Selective Education – does it work?

Whilst little has been done to progress the idea in this parliament thus far, it officially remains government policy to reintroduce forms of selective education or grammar schools as they’re perhaps better known.

In most of Britain, selective education was abandoned in the 60’s but some regions do still have selective schools within the state school framework. Whilst there is no doubt that these schools perform better than their comprehensive counterparts, there is perhaps an obvious reason – they select the ablest pupils based on exam performance.

The idea behind selective education is that it allows you to categorise pupils and route them to a school, college or academy which most suits their needs, thus allowing them to flourish. Sounds good in practice, but previously this led to a two-tier education system and this remains the concern; the evidence that grammar school attendees do better than they would in a non-selective school is limited, but what is clear is that those who attend the less prestigious comprehensives do worse.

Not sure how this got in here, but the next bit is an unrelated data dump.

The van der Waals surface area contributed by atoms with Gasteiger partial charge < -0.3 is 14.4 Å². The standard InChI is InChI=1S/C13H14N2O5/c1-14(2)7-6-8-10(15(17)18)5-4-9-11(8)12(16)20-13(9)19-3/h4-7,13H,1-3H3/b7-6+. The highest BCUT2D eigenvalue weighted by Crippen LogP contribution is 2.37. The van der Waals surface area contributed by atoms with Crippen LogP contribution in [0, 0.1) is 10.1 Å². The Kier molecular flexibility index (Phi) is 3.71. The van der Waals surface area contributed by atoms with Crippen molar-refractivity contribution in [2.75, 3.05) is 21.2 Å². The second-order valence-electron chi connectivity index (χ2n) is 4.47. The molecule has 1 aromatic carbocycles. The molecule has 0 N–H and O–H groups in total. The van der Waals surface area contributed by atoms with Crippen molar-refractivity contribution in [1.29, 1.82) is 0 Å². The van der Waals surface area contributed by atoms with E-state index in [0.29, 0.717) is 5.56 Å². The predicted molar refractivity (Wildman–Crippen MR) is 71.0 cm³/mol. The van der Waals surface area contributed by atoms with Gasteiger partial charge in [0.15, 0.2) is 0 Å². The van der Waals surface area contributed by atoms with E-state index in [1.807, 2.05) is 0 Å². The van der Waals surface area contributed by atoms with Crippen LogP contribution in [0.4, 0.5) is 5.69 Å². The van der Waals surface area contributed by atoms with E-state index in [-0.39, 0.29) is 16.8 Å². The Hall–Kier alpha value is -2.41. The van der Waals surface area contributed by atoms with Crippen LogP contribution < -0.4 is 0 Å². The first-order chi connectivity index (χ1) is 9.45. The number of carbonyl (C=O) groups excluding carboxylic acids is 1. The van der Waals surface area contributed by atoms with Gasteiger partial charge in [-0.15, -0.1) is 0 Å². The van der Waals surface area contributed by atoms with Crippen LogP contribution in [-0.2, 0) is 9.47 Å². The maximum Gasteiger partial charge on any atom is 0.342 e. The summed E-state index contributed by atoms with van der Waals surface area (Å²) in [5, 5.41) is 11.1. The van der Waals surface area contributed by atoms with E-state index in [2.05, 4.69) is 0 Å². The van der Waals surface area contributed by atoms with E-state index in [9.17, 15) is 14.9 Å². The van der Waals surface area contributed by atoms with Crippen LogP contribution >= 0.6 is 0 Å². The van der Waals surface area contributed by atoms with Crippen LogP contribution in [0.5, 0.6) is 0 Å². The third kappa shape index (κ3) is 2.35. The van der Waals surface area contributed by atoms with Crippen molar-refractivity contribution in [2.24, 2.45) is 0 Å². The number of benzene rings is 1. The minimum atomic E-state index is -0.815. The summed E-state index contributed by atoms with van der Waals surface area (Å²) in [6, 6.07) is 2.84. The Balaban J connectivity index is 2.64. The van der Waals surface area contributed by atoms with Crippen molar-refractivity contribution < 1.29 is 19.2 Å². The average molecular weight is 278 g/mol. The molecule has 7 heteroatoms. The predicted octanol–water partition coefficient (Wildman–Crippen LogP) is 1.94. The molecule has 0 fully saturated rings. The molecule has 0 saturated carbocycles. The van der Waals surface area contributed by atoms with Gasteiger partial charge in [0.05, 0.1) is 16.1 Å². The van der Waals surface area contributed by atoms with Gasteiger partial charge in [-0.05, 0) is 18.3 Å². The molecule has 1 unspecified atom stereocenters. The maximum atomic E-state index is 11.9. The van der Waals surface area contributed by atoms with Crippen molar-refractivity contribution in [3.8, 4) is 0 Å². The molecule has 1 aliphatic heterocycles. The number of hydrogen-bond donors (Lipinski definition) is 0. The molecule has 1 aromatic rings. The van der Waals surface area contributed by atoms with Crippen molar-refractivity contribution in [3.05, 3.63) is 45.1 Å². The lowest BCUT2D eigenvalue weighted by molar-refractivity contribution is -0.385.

Grammar schools also run the risk of embedding social exclusions from an early age; statistically, the children from wealthier families are more likely to gain places, whereas poorer families – who can’t avoid paying for extra tuition – struggle.